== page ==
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Canine Flu

February 1, 2023

Did you know that your canine companion can get the flu? In fact, there’s an outbreak going on now. Fido’s version, canine influenza virus (CIV)–also often called the dog flu—is an influenza A virus. There are several strains, but the two that are most common in the US are H3N8 and H3N2. These strains are both extremely contagious, and are the culprits behind the current outbreak. A local vet offers some information on this below.


If Fido gets the flu, he’ll likely have many of the same symptoms as you would, such as coughing, nasal discharge, fever, lethargy, and reduced appetite. Of these, coughing is the most common. It may also be the most persistent. That said, our furry friends all react differently to the flu. Some pups will not show any symptoms at all. Other dogs may bounce back after a few days, or stay sick for weeks. A few will become severely ill. In rare cases, dog flu can be fatal. Senior dogs and pooches with chronic illnesses and/or immune deficiencies are at highest risk.


Fido’s flu can spread extremely quickly. The virus is transmitted through droplets of saliva, and can remain active in respiratory droplets on surfaces for several hours. Pups can easily contract it through shared toys or dishes. Fido could also get sick by greeting or nose-booping another pooch, or even just by sniffing a stick at a park that a sick dog played with hours ago. 

Dogs that have contracted the flu remain contagious for about a month. As one can imagine, places like dog parks, daycares, grooming salons, and kennels can quickly become hotspots of contagion. Another potential source of spread? People! Someone who pets an infected dog and then a healthy one may quickly spread the illness from pooch to pooch. Be aware of the risks when taking Fido to different places. You can also track the current outbreak online here.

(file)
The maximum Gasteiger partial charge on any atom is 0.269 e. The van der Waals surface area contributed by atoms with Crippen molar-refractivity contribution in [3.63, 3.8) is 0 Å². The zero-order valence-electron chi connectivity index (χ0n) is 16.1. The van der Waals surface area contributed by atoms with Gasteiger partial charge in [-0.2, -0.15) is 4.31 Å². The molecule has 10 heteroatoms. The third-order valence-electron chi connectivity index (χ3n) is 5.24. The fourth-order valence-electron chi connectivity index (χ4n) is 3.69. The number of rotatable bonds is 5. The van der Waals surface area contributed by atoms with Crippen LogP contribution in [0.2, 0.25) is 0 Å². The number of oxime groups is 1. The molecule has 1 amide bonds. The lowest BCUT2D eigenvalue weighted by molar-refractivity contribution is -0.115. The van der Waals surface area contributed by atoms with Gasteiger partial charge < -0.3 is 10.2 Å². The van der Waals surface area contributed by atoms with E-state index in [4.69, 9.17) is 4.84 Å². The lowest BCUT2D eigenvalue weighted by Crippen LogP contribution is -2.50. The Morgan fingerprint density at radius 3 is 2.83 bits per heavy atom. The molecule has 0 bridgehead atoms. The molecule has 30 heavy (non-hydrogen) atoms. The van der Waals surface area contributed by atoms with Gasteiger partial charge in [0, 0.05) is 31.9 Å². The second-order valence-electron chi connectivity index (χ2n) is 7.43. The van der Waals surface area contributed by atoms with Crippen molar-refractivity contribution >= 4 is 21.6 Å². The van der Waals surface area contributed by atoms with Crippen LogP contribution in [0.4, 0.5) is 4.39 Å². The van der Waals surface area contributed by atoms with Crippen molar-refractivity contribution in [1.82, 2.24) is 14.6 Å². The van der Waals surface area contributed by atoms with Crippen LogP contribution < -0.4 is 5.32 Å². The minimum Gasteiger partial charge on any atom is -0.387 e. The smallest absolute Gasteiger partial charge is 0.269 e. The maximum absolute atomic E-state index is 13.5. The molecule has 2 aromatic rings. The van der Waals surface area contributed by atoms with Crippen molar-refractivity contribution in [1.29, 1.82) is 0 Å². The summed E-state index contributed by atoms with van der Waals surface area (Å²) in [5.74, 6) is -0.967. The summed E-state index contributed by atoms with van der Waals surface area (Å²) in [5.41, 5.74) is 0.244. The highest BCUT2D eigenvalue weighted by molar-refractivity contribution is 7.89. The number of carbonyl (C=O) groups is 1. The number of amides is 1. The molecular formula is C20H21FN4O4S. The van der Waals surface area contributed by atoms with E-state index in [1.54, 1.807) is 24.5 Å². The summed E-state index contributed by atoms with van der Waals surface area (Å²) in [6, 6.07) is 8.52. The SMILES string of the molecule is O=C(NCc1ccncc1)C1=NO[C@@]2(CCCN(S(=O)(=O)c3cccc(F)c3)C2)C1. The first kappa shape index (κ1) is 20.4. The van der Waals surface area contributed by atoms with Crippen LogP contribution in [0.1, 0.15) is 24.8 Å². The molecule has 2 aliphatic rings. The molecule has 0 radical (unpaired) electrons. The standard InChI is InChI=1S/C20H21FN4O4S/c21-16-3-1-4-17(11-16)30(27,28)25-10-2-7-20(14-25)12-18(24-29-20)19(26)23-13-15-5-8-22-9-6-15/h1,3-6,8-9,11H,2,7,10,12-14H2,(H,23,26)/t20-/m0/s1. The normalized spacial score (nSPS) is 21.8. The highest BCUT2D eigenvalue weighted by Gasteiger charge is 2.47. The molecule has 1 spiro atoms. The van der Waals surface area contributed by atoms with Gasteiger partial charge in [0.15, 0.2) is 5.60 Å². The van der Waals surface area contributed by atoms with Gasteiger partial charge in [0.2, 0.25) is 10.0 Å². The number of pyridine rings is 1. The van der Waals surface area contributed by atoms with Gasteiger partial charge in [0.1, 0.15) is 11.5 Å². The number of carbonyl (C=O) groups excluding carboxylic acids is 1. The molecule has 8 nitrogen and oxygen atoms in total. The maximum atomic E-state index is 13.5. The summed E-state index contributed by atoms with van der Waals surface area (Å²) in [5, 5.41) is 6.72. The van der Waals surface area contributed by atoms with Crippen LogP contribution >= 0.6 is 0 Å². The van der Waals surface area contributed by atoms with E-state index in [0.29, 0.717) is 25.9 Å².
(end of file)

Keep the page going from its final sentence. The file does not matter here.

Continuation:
Unfortunately, there is no cure for the canine flu. In most cases, dogs recover on their own, though they may need some extra TLC. You’ll need to keep your furry pal comfy and hydrated, and monitor him carefully. If you know or suspect that your pup has the flu, reach out to your vet and ask for specific care tips. 

Our Advice on Canine Flu in 2024

What is the canine influenza virus (CIV), and what are its common strains in the US?

Canine influenza virus (CIV) is a highly contagious respiratory infection in dogs. In the US, the most prevalent strains are H3N8 and H3N2. Originating from horses and birds, these strains cause symptoms like cough, fever, and lethargy in affected dogs.

How do the symptoms of canine flu manifest in dogs?

Canine flu symptoms in dogs often mirror human flu symptoms. Dogs may exhibit coughing, nasal discharge, fever, lethargy, and reduced appetite. Coughing is usually the most noticeable sign. Severity varies, with some dogs showing mild symptoms and others more severely affected.

How is canine flu transmitted between dogs?

Canine flu spreads primarily through respiratory droplets when dogs bark, cough, or sneeze. It’s also transmissible via shared objects like toys or water bowls and through human touch after handling an infected dog. Close contact in places like dog parks elevates the risk of transmission.

What are familiar places where canine flu can spread rapidly?

Canine flu spreads rapidly in areas where dogs congregate closely. This includes dog parks, kennels, daycare facilities, grooming salons, and dog shows. In such environments, the proximity of dogs and shared items like bowls and toys facilitate quick virus transmission.

Is there a cure for canine flu?

Currently, there is no cure for canine flu. Treatment focuses on supportive care to manage symptoms. This includes ensuring proper hydration, nutrition, and rest. Medications may sometimes be prescribed to alleviate symptoms or prevent secondary infections. Early veterinary intervention is critical.

Do you have questions about your pet’s health or care? Contact us, your local animal clinic in Newburgh, NY! We’re here to help!